Flying home from a 13 day, 8 city trip around Asia, I was more in sleep than chat mode. Besides I was finishing watching an episode of “White Collar” on my IPhone so I wasn’t really looking for conversation or inspiration. As I watched my phone, my peripheral vision was attracted to Maggie’s hand movement around her seat. After about a minute of seeing her hands move methodically over her surroundings, I pulled out my ear buds and asked if I could help. “I am trying to find the earphone jack” was the reply to my question.  The earphone jacks were in an unusual place for a United 737 so it took me a few seconds to locate it and get her connected.
Maggie mentioned she was worried about her IPhone battery running down. I told her she was in luck because this plane had electric outlets in the seats.  She smiled, reached into her purse and held up her charger and then asked if the plug would match her cord. I plugged it in for her, she heard the beep indicating the charging had started and a big smile crossed her face.  She thanked me and continued to quietly explore her environment by gently touching the seat arms. She located the Direct TV controller and tried to divine what the seven buttons meant. I wasn’t sure whether trying to help her again was crossing a line or something she would appreciate.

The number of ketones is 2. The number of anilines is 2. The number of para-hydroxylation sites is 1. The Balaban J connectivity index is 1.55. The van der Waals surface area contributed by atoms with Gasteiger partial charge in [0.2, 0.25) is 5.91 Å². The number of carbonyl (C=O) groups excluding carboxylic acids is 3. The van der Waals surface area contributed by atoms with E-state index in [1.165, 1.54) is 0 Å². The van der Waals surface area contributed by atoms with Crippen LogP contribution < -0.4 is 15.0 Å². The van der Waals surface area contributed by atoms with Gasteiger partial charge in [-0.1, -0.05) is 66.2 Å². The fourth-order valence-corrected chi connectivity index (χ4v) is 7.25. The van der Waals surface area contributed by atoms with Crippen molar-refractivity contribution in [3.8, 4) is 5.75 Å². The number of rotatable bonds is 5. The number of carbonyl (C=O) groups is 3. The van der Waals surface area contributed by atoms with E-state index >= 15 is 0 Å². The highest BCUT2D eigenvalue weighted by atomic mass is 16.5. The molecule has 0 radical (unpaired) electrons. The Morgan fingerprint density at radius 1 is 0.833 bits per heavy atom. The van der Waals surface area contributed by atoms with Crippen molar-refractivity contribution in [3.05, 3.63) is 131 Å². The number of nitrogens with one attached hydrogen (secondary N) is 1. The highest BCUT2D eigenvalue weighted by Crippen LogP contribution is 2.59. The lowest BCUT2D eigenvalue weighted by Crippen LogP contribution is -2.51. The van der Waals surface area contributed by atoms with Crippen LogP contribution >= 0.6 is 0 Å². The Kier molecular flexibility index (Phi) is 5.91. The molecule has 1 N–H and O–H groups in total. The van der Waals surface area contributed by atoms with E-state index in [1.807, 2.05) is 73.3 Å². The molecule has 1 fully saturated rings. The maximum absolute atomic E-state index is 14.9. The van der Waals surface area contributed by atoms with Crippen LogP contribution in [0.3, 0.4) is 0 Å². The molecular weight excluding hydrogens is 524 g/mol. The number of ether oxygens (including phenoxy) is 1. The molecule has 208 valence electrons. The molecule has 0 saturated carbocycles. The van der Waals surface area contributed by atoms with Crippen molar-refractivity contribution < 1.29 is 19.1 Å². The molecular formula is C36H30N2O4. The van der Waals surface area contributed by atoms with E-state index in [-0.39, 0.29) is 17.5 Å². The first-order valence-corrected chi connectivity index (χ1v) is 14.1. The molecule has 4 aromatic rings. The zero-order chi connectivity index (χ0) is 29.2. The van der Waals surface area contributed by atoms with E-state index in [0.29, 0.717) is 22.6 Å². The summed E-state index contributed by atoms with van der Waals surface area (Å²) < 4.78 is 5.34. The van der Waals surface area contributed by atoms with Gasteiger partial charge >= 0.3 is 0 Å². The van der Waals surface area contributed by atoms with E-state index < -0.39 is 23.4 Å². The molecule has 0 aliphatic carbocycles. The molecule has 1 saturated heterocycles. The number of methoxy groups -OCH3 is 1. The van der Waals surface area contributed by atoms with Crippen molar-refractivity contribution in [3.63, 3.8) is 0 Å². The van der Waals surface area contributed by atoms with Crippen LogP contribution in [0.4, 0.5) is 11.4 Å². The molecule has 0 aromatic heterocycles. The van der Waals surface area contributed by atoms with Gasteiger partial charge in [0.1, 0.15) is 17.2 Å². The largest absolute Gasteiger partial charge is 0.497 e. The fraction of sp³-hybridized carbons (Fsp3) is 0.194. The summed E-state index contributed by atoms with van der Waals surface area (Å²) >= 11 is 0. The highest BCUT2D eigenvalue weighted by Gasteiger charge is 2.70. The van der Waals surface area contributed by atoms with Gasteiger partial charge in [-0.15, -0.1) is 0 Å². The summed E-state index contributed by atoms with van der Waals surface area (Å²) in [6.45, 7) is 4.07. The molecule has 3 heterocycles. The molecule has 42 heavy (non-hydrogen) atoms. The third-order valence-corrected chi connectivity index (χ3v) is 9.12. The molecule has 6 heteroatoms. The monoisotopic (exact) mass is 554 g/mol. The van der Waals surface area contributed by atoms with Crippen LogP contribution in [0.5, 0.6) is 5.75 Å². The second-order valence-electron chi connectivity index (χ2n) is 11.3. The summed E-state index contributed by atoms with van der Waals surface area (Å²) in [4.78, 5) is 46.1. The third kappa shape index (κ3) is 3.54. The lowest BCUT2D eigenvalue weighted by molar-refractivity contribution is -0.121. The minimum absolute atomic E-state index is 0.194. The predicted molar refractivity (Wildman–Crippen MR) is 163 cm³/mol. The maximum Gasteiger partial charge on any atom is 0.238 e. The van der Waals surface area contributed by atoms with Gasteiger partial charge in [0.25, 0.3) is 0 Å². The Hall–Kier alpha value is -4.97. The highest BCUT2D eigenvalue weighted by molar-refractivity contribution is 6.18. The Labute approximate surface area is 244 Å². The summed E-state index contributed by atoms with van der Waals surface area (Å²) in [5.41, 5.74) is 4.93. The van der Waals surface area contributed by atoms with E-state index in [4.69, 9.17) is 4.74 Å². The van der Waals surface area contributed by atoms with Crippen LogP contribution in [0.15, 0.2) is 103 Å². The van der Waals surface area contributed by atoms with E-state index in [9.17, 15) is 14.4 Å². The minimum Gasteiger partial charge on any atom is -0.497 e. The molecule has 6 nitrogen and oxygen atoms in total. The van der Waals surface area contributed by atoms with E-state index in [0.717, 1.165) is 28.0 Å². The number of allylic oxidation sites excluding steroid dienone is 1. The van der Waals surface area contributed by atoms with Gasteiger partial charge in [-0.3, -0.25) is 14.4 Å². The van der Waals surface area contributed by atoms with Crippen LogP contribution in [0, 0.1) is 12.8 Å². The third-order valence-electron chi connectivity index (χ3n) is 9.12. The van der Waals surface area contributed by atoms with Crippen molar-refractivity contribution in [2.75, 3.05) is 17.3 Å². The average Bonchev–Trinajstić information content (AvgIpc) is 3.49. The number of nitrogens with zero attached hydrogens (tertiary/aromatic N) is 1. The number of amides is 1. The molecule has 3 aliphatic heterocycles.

I thought back to my teenage years when I would visit my grandmother who was virtually sightless but furiously independent. Each time I visited her I seemed to cross an invisible line and offer help she didn’t want. Normally I was rebuffed with a loving slap and a verbal rebuke that she was perfectly capable of doing things by herself.